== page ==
Sunday, September 2, 2012
A Few Tips on Writing
Paula Shene contributes a guest blog with some useful advice for aspiring and established writers. Paula writes children's stories, including the series The Chronicles of The K-9 Boys and Girls on Locus Street, with a slant toward teaching our young the importance of animal care. She also writes short stories on BookRix [some on Amazon] and articles for the online magazine Angie's Diary. Paula and Paul have been married for 47 years and raised a good-sized family, so she obviously has some impressive time management skills.
Giving tips on writing is extremely subjective. I was going to say except for grammar or spelling, but in American English, at least, these areas also are open to interpretation. Our English language is an oleo of other languages and regularly we accept words into our dictionary as fair game through daily usage.
As to grammar rules, it depends if you are writing in a formal manner or in a creative manner. There truly are no hard and fast rules but knowing those rules is imperative in having an understandable story unfold where the reader is along for the ride, not stumbling after the story line because it’s been woven together with fractured English, misusage, or the favorite of today, texting or Madison Avenue advertising spelling.
Saying all that, I will say, foremost, creativity is the key to an enjoyable story and will garner readership. Know your limitations in the technical areas and have readers before publishing that are able to tell you of the places that need correction or deleting or further embellishment. And have an editor, a breathing editor, who may employ using a program as I do, but who also is able to spot incorrect usage the program may not.
The problem with the book was its setting. The mores of the day were more in keeping with the Tavren wench than with the heroine and with today’s dress code. On the whole, the story was acceptable except for one more glitch. Maybe overlooked by most readers and certainly by the editor of the story. There was a sentence that went nowhere. It had no relevance to the story and was a dead end issue.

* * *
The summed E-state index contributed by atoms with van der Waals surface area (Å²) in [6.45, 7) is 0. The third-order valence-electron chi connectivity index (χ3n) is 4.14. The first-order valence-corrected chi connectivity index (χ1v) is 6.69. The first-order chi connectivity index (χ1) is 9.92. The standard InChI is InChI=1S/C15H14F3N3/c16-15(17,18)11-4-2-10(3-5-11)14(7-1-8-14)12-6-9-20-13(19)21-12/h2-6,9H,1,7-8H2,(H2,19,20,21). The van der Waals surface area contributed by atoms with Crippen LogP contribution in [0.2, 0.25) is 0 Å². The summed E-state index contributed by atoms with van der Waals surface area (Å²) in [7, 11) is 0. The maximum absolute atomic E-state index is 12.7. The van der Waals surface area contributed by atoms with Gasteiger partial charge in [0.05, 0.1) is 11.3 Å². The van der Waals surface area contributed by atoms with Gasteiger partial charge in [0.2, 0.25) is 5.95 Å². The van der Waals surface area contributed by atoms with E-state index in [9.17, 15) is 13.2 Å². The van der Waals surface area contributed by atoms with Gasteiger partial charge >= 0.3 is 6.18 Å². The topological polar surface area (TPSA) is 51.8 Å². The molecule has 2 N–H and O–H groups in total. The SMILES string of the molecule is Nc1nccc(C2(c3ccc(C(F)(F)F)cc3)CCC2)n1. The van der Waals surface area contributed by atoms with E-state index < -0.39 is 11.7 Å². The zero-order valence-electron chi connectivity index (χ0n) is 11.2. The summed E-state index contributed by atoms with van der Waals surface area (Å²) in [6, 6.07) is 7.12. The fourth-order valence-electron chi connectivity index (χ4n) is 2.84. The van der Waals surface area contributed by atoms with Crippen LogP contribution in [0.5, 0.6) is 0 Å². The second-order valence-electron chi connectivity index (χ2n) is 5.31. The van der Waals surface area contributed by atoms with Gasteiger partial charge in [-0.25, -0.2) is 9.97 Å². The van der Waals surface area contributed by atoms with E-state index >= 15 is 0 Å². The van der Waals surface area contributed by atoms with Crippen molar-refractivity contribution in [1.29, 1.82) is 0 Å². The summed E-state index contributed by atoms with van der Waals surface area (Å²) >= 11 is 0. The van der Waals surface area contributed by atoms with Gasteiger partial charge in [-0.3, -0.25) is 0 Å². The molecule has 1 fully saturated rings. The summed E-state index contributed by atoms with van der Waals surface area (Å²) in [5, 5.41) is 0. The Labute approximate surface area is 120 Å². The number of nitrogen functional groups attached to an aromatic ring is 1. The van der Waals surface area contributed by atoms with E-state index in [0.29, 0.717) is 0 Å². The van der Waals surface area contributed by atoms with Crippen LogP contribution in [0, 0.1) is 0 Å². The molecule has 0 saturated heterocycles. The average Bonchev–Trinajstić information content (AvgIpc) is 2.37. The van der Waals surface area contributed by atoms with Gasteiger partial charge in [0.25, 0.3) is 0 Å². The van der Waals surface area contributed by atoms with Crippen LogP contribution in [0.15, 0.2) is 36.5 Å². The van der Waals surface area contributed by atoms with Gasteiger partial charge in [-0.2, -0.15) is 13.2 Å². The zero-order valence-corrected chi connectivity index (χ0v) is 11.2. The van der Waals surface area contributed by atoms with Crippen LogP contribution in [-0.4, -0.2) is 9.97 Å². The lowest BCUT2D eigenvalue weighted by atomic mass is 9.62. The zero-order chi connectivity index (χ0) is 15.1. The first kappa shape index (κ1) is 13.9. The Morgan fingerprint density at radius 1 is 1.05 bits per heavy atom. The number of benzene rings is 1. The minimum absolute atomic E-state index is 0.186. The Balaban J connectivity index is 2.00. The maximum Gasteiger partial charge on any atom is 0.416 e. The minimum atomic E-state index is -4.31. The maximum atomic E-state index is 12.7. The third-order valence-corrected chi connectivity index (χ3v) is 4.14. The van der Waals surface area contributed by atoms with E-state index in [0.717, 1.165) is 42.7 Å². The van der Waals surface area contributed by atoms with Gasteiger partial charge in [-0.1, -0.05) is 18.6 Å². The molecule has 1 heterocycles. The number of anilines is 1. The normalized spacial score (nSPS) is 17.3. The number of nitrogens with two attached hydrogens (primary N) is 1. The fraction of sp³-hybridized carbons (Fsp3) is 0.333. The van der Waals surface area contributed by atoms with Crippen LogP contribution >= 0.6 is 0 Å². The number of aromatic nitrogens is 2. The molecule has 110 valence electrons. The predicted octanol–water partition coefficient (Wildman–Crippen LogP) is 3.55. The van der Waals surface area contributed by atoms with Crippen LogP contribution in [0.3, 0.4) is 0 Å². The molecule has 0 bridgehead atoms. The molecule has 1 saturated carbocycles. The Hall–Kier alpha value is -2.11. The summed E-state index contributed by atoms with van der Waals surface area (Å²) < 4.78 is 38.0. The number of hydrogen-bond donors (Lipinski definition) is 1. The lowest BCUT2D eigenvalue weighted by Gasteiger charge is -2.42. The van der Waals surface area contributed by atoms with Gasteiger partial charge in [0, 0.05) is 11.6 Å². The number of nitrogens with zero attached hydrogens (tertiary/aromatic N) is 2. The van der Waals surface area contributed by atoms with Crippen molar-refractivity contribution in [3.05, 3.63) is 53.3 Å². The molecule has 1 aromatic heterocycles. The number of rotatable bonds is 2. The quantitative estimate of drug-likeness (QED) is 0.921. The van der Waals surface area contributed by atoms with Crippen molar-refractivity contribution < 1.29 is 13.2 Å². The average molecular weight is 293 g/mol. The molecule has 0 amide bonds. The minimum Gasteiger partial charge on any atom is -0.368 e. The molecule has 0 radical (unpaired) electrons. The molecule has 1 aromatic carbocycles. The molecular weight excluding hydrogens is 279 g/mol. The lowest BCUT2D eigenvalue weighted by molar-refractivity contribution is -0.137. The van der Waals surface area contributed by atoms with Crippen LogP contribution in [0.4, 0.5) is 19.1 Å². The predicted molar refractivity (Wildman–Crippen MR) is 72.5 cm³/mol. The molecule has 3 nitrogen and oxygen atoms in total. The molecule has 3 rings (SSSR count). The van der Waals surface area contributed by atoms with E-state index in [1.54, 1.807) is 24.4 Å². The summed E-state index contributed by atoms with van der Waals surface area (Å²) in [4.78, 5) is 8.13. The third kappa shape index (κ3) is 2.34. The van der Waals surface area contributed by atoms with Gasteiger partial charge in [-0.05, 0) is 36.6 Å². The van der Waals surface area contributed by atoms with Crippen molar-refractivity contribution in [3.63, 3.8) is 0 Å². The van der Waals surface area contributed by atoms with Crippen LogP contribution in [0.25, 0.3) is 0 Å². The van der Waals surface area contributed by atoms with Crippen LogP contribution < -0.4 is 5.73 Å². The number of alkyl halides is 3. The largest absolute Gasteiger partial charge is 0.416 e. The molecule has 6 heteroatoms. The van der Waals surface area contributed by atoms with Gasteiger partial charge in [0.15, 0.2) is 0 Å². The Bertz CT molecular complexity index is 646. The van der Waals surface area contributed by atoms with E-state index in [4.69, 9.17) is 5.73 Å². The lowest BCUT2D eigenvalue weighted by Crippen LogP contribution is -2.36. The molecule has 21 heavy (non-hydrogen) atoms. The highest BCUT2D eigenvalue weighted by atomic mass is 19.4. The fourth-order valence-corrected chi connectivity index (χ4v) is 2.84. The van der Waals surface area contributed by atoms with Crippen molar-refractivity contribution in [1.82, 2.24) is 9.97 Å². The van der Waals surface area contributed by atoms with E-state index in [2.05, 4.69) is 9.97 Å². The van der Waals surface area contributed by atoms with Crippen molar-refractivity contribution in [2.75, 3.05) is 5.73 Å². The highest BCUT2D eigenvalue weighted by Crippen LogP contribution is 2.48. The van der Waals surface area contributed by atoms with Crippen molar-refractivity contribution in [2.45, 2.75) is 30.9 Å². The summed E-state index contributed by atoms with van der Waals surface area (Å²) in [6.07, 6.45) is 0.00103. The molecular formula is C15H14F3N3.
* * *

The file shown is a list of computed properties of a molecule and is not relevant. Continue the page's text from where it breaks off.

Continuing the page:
In plotting, if you have twists and turns, just make sure the twist or turn eventually leads back to something in the story. Other than that, I would not presume to tell you what and how to write.
I will tell you what I do, but I do not necessarily recommend this to anyone. Most of my stories are done in my head. I live, breathe, talk, and sleep with the characters. I do not jot down a plot line or keep index cards. I will admit though most of my stories would be considered short stories both for adults and of course, children’s stories, which are normally shorter, as children seldom want drawn out plots.
As to background, I must have a history of locale, fauna, wildlife, and mores before the story line is birthed. Knowing how my characters will think and react to the outside stimuli is what drives my story.
For some, the organization is needed to clear the passages and move the story. Telling anyone how to write is not only impossible, but is also downright rude. If you have a burning desire to tell stories, do it and do it your way. Do it or you will have no rest from the voices yelling to be heard.